Alberto Puig has shrugged off concerns that Repsol Honda is not at the same level of competitiveness as arch-rivals FIAT Yamaha and Ducati Corse speeding towards the beginning of the 2010 MotoGP campaign in Qatar next weekend – insisting that the championship is not a sprint but rather a 'contest of stamina'.
Dani Pedrosa – one of the premier class' four established 'Aliens' and an anticipated title contender this year – has struggled during pre-season testing, and wound up a lowly 13th out of 17 at the close of play in the final test at Losail last month, more than one-and-a-half seconds shy of the outright pace.
A lack of stability and issues with the rear of the new RC212V have been the principal reported problems, but on the same prototype, the likes of Andrea Dovizioso
and Randy de Puniet
have been considerably closer to the sharp end of proceedings.
Twelve months ago, Pedrosa headed into battle still afflicted by an injury sustained during the season build-up – for the second consecutive year – and a lowly eleventh place under Qatar's floodlights was the price he paid. However, with the 24-year-old Spaniard fighting fit in 2010, his team manager Puig is confident of a far better result this time around.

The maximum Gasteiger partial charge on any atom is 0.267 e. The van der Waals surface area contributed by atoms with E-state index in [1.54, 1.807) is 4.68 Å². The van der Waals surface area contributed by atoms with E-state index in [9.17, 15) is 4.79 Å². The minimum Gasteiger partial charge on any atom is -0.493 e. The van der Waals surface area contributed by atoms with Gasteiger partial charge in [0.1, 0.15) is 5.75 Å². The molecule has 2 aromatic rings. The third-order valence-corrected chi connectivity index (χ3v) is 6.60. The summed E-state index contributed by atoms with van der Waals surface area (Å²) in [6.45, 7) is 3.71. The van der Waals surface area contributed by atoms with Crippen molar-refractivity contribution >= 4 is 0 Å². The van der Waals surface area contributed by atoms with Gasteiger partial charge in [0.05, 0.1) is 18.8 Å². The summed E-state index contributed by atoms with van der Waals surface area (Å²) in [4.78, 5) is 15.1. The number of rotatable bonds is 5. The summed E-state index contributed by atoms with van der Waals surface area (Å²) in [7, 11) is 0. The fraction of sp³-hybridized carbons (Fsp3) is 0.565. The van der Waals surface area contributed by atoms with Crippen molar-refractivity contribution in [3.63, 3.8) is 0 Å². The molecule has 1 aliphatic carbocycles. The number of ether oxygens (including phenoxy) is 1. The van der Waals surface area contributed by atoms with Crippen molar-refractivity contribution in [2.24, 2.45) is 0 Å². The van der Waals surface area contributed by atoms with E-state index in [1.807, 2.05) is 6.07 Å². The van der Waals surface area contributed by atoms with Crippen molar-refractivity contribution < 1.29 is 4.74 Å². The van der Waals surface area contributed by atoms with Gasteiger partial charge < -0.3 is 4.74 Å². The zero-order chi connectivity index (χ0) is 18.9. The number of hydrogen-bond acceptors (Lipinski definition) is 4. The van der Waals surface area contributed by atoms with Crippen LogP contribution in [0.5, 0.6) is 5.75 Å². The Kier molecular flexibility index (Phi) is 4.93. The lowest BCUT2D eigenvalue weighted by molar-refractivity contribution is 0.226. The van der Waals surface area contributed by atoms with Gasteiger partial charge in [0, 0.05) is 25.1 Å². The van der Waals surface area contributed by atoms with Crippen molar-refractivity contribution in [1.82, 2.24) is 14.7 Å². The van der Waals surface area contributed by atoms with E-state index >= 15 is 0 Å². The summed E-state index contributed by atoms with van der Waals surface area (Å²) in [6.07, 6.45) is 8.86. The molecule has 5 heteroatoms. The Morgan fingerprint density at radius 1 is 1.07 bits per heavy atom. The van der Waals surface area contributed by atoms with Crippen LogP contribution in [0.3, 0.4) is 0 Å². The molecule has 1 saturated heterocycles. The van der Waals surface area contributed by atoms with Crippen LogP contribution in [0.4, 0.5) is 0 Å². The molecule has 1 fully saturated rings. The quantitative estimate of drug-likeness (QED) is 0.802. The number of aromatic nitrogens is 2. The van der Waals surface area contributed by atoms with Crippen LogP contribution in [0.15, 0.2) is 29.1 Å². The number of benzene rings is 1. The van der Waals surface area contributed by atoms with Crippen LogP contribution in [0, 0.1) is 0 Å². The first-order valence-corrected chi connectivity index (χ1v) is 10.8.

“As with every year, we have to be prepared for a long new season,” he told the official MotoGP website. “Qatar is the first race, but in the end this is an endurance championship of eight or nine months, and we have to be prepared for that. We're going to Qatar to begin this contest of stamina.
“Last year we were physically depleted when we started; [Pedrosa] went out injured, and we couldn't improve that. This year at least we arrive at the first race with a rider in good condition, and that's already better. That was our aim in the pre-season – to start without any problems with the rider.
“Obviously, we want the bike to be at its best and the rider to have the most comfortable feeling with it, but so far it has been testing. That may give an indication of what it will be like on the track for the race, but it's not something decisive. What really counts is what happens on Sunday – race night – in Qatar.
“I know what problems we have had, and we intend to solve them as best we can during the weekend. We are dealing with different elements, and we're going to see if we can put everything in-place and overcome these small problems we're having.
“I see the times, and those that have registered them (Yamaha and Ducati) are fast. We have different things to test, and maybe we have to do that during the grand prix weekend, but the one thing I can say is that we're not going to Qatar with our heads down at all. In every race we go out to win; the mentality of the official Honda team is to win races, and we go to Qatar to do the best for the team and for us.
“We must concentrate on our rider and bike. If we are focussed, we'll go out and give the maximum each race, then we'll see who can be up there. It could be the same as last year or with some new riders, but the aim remains the same – to be as high as possible, regardless of who is in front.”